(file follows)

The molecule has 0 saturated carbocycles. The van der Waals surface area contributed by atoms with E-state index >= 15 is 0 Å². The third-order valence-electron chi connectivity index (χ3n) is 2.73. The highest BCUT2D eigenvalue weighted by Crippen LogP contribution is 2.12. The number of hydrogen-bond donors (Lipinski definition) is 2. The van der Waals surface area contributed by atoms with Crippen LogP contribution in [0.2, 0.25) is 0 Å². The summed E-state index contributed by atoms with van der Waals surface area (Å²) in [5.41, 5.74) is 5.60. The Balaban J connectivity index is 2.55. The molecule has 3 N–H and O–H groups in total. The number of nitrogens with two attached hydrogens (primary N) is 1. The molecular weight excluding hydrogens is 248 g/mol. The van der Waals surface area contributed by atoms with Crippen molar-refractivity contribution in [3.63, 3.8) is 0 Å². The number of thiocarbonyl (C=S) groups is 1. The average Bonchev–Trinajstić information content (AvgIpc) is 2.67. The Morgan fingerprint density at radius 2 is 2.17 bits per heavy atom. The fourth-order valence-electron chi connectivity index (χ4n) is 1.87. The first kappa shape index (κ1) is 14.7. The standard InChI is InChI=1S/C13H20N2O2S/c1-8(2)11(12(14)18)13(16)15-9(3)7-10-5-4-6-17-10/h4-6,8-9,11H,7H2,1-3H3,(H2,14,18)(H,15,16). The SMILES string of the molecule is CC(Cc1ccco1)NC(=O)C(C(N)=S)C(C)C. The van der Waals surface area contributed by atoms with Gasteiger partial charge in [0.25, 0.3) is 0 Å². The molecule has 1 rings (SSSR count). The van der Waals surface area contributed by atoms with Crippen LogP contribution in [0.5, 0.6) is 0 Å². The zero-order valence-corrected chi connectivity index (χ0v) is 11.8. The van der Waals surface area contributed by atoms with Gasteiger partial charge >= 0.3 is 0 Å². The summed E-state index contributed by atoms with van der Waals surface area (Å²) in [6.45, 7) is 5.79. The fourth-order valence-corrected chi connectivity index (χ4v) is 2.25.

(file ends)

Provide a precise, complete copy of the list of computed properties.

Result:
The molecule has 0 saturated carbocycles. The van der Waals surface area contributed by atoms with E-state index >= 15 is 0 Å². The third-order valence-electron chi connectivity index (χ3n) is 2.73. The highest BCUT2D eigenvalue weighted by Crippen LogP contribution is 2.12. The number of hydrogen-bond donors (Lipinski definition) is 2. The van der Waals surface area contributed by atoms with Crippen LogP contribution in [0.2, 0.25) is 0 Å². The summed E-state index contributed by atoms with van der Waals surface area (Å²) in [5.41, 5.74) is 5.60. The Balaban J connectivity index is 2.55. The molecule has 3 N–H and O–H groups in total. The number of nitrogens with two attached hydrogens (primary N) is 1. The molecular weight excluding hydrogens is 248 g/mol. The van der Waals surface area contributed by atoms with Crippen molar-refractivity contribution in [3.63, 3.8) is 0 Å². The number of thiocarbonyl (C=S) groups is 1. The average Bonchev–Trinajstić information content (AvgIpc) is 2.67. The Morgan fingerprint density at radius 2 is 2.17 bits per heavy atom. The fourth-order valence-electron chi connectivity index (χ4n) is 1.87. The first kappa shape index (κ1) is 14.7. The standard InChI is InChI=1S/C13H20N2O2S/c1-8(2)11(12(14)18)13(16)15-9(3)7-10-5-4-6-17-10/h4-6,8-9,11H,7H2,1-3H3,(H2,14,18)(H,15,16). The SMILES string of the molecule is CC(Cc1ccco1)NC(=O)C(C(N)=S)C(C)C. The van der Waals surface area contributed by atoms with Gasteiger partial charge in [0.25, 0.3) is 0 Å². The molecule has 1 rings (SSSR count). The van der Waals surface area contributed by atoms with Crippen LogP contribution in [0.5, 0.6) is 0 Å². The zero-order valence-corrected chi connectivity index (χ0v) is 11.8. The van der Waals surface area contributed by atoms with Gasteiger partial charge >= 0.3 is 0 Å². The summed E-state index contributed by atoms with van der Waals surface area (Å²) in [6.45, 7) is 5.79. The fourth-order valence-corrected chi connectivity index (χ4v) is 2.25.